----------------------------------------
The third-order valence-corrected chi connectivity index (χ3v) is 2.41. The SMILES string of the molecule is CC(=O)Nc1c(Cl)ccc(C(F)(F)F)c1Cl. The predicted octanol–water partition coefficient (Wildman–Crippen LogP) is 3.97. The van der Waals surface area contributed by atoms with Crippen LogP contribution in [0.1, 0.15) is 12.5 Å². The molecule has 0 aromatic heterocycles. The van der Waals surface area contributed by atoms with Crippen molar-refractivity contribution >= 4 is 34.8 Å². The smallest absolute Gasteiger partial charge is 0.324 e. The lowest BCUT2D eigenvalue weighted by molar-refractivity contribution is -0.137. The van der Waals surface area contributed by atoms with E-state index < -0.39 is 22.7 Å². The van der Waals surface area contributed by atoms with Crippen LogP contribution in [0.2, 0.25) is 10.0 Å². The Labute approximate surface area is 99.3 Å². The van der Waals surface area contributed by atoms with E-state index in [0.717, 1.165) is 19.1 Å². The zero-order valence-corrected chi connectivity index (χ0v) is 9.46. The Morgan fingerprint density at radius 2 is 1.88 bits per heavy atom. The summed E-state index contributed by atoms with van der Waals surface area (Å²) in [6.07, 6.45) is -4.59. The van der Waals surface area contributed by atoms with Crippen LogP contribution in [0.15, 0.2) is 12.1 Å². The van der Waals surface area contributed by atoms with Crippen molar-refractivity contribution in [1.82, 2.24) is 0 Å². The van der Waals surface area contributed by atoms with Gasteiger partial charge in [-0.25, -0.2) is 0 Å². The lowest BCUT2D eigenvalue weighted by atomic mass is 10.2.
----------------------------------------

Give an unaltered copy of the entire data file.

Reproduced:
The third-order valence-corrected chi connectivity index (χ3v) is 2.41. The SMILES string of the molecule is CC(=O)Nc1c(Cl)ccc(C(F)(F)F)c1Cl. The predicted octanol–water partition coefficient (Wildman–Crippen LogP) is 3.97. The van der Waals surface area contributed by atoms with Crippen LogP contribution in [0.1, 0.15) is 12.5 Å². The molecule has 0 aromatic heterocycles. The van der Waals surface area contributed by atoms with Crippen molar-refractivity contribution >= 4 is 34.8 Å². The smallest absolute Gasteiger partial charge is 0.324 e. The lowest BCUT2D eigenvalue weighted by molar-refractivity contribution is -0.137. The van der Waals surface area contributed by atoms with E-state index < -0.39 is 22.7 Å². The van der Waals surface area contributed by atoms with Crippen LogP contribution in [0.2, 0.25) is 10.0 Å². The Labute approximate surface area is 99.3 Å². The van der Waals surface area contributed by atoms with E-state index in [0.717, 1.165) is 19.1 Å². The zero-order valence-corrected chi connectivity index (χ0v) is 9.46. The Morgan fingerprint density at radius 2 is 1.88 bits per heavy atom. The summed E-state index contributed by atoms with van der Waals surface area (Å²) in [6.07, 6.45) is -4.59. The van der Waals surface area contributed by atoms with Crippen LogP contribution in [0.15, 0.2) is 12.1 Å². The van der Waals surface area contributed by atoms with Crippen molar-refractivity contribution in [1.82, 2.24) is 0 Å². The van der Waals surface area contributed by atoms with Gasteiger partial charge in [-0.25, -0.2) is 0 Å². The lowest BCUT2D eigenvalue weighted by atomic mass is 10.2.